|Oh, wow, man, that’s like so reflective of every developed nation ever!|
So this has been making its way around Facebook, coming from those guys who made the very factually incorrect Zeitgeist “documentary.” Among the less rational it’s an eye-opening call-to-arms against … something. I find it rather unfortunate that so many of my “friends” were susceptible to this list of things that can be applied to any place ever, but are convinced it’s so telling about what’s happening right now right here (“here” being wherever they are, but for the sake of this discussion let’s limit it to the United States.) But of course the list is so applicable to present day U.S., because–like a Nostradmus prophecy–it’s so generically worded that one can’t help but apply any and every connection they can to give it more meaning than it warrants. Let’s go down the list:
- Powerful and Continuing NATIONALISM – From ancient Rome to modern America, the humblest tribe to the most oppressive cult, there is a sense of nationalism/patriotism. That is to say, pride in belonging to one group (THAT group) over another. In fact, I’d wager that the only groups that had a markedly blase attitude toward encouraging enthusiasm for being a part of that group probably didn’t last long. Looking at America, we had a sense of nationalism when we declared independence from the British and when we fought ourselves in the Civil War. In fact, both the North and the South had strong senses of Nationalism (for their own groups.)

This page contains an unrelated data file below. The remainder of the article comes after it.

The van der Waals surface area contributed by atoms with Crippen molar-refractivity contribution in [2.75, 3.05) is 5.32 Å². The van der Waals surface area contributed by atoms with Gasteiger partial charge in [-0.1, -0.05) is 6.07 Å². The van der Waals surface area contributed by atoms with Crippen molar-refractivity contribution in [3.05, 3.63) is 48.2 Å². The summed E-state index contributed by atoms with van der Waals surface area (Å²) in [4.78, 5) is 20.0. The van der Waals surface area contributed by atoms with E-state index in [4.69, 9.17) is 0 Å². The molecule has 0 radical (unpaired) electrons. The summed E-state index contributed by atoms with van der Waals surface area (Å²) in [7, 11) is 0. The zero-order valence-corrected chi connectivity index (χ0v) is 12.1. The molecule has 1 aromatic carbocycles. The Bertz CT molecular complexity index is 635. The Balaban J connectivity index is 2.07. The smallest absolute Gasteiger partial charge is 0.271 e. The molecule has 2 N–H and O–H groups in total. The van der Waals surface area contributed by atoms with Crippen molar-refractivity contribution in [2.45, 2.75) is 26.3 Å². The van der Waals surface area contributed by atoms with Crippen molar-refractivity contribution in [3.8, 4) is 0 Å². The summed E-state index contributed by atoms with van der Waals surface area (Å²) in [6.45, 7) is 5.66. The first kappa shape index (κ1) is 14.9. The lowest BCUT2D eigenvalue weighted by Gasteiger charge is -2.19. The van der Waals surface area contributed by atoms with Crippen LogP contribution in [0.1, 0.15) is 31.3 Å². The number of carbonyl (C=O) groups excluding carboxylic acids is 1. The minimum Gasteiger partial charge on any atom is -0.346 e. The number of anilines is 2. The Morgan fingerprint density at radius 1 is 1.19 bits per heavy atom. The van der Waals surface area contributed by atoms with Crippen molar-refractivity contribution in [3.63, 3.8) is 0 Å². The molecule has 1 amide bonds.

- DISDAIN FOR HUMAN RIGHTS – Well the Americans famously didn’t respect the Native Americans’ rights, of the black slaves, or Chinese immigrants, or people of Japanese descent during WWII, and these days of course there are some issues with people of Middle Eastern descent. When haven’t we engaged in “disdain for human rights” to one degree or another?
- IDENTIFICATION OF ENEMIES/SCAPEGOATS as a Unifying Cause – Interesting use of the slash there. Are they implying that all identified enemies are scapegoats? Or do they just mean that sometimes the unifying cause are scapegoats and other times it’s a genuine enemy? Again, the British were enemies, the Native Americans were enemies that threatened the ability of the nation to expand, the North and South were enemies of each other, and let’s not forget the Nazis! To smaller extents, organizations like the Ku Klux Klan used Jews and blacks as scapegoats to unify their own group. In the modern days we have terrorists as the ever present boogeyman, but also illegal immigrants (mostly Mexicans when identified for this purpose.) Of course we’ve always had issues with certain classes of immigrants, the Italians and Irish were discriminated against in the late nineteenth and early twentieth centuries. Oh! Let’s not forget McCarthyism back in the 1950’s!